Celebration (2019)

While one of the last great couturiers, Yves Saint Laurent, prepares his final collection, his house's co-founder and business partner Pierre Bergé produces a series of events that will end the designer's career as a myth making "Celebration."

Laura's Review: B

Director Olivier Meyrou’s film originally premiered at the 2007 Berlin Film Festival, but was subsequently banned by Yves Saint Laurent couture house co-founder Pierre Bergé over concerns of Saint Laurent's demeanor and his own depiction as a puppet master. Now, ten years after Saint Laurent’s death, a reedited version of the film has finally been released and it is a fascinating, if sometimes frustratingly impressionistic, fly-on-the-wall look at the last years leading up to presenting his last collection.

One of the first things we see is Saint Laurent’s French bulldog, a silent and very humorous observer throughout. Yet we won’t learn its name nor that it was one in a long line of them because Meyrou refuses to contextualize anything, not the people on screen or the events we witness. While the film is constructed in such a way that we can intuit what we are seeing, there are moments of frustration, even for those of us with more than a passing acquaintance with the subject, like wondering just what inspired the amazing career retrospective presented in an indoor stadium (it was a fifteen minute show organized by the designer himself at the Stade de France for the FIFA World Cup in 1998, the first of the three years the filmmaker spent with the business partners).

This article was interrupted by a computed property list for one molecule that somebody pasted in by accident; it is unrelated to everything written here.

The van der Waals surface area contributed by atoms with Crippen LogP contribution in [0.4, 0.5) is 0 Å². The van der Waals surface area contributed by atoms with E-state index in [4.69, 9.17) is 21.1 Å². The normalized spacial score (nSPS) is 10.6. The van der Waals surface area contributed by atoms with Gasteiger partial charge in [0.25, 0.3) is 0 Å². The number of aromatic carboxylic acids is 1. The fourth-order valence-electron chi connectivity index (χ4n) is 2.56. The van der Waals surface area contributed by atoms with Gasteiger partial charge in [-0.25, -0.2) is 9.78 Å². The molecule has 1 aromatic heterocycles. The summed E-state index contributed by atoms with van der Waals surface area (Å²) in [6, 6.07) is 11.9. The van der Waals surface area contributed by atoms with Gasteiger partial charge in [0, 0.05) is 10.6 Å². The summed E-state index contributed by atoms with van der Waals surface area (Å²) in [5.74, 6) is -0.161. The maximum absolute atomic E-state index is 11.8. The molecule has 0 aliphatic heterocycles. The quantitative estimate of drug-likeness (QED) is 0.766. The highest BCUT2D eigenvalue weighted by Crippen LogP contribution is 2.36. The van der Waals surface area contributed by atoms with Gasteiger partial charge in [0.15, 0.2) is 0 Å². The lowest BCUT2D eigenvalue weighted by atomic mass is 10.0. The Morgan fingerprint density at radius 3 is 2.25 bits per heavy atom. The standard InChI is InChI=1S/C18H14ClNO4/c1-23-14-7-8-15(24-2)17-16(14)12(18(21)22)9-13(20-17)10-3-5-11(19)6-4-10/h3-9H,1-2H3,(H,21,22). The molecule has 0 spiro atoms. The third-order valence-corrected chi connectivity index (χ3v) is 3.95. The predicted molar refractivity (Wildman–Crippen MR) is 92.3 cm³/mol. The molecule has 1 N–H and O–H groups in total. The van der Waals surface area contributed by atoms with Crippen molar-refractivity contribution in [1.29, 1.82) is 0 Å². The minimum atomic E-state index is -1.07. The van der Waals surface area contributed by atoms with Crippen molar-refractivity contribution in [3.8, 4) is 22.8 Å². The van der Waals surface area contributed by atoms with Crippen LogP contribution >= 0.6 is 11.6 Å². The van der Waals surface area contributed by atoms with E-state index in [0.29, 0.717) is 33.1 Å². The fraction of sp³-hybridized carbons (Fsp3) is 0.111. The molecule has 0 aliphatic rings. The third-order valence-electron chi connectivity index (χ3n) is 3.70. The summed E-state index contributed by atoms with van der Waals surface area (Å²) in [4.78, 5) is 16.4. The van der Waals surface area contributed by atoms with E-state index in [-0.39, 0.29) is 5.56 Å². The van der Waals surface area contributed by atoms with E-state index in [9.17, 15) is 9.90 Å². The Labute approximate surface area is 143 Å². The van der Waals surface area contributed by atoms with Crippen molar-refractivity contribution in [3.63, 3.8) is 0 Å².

Meyrou switches back and forth from black and white and color to separate the historical figure from the present day designer in obvious decline. We see the passion of the atelier’s seamstresses in the floors above as they fuss over the smallest detail, their boss’s ‘sharp eye’ well known. Later, Saint Laurent will sit slumped in a chair as he reviews their work, getting up to rearrange the stand of a bow, falling asleep open mouthed. We rarely hear him speak, once hesitant during an awkward interview with a French journalist in New York City, then animated and admiring welcoming model Amalia back into the fold. During a birthday toast, Bergé proclaims that his partner’s devotion to his art has made him a recluse and that while he is sharp, he should be left in his own world, words at once truthful and protective. When Yves wins a prestigious award, though, Bergé takes it from him, stating that he probably ‘has a part of that.’
He’s always hovering in the background, out of sight except for Meyrou’s probing camera (at one point, he shifts focus, Yves becoming indistinct in the foreground with Bergé in sharp contrast behind him)

Meyrou’s other notable artistic choice is his sound design, one which uses high pitched hums and booming thumps. This is meant to convey Saint Laurent’s mindset, but the uncomfortable pitch may send your dog running from the room. His use overlapping and indistinguishable conversation, an impressionistic Altmanesque buzz, is more successful.

We never do see that collection fully presented to the public, instead bits and pieces of models’ fittings, a Laetitia Casta photo shoot followed by a red carpet walk and her bridal appearance on the runway. But it has been enough. Bergé enabled Saint Laurent, perhaps with an uncomfortable amount of control, but the partnership produced magnificent couture.

Robin's Review: C